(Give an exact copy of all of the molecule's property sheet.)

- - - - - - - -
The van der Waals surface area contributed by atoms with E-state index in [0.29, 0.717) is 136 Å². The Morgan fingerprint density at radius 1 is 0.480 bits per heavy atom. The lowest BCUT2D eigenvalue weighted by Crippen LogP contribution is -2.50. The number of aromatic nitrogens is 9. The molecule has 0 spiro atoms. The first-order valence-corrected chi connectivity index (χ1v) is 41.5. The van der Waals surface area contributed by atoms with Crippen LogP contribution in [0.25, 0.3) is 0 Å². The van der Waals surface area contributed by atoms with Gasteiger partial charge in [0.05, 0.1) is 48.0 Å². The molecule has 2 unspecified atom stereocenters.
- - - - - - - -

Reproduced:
The van der Waals surface area contributed by atoms with E-state index in [0.29, 0.717) is 136 Å². The Morgan fingerprint density at radius 1 is 0.480 bits per heavy atom. The lowest BCUT2D eigenvalue weighted by Crippen LogP contribution is -2.50. The number of aromatic nitrogens is 9. The molecule has 0 spiro atoms. The first-order valence-corrected chi connectivity index (χ1v) is 41.5. The van der Waals surface area contributed by atoms with Crippen LogP contribution in [0.25, 0.3) is 0 Å². The van der Waals surface area contributed by atoms with Gasteiger partial charge in [0.05, 0.1) is 48.0 Å². The molecule has 2 unspecified atom stereocenters.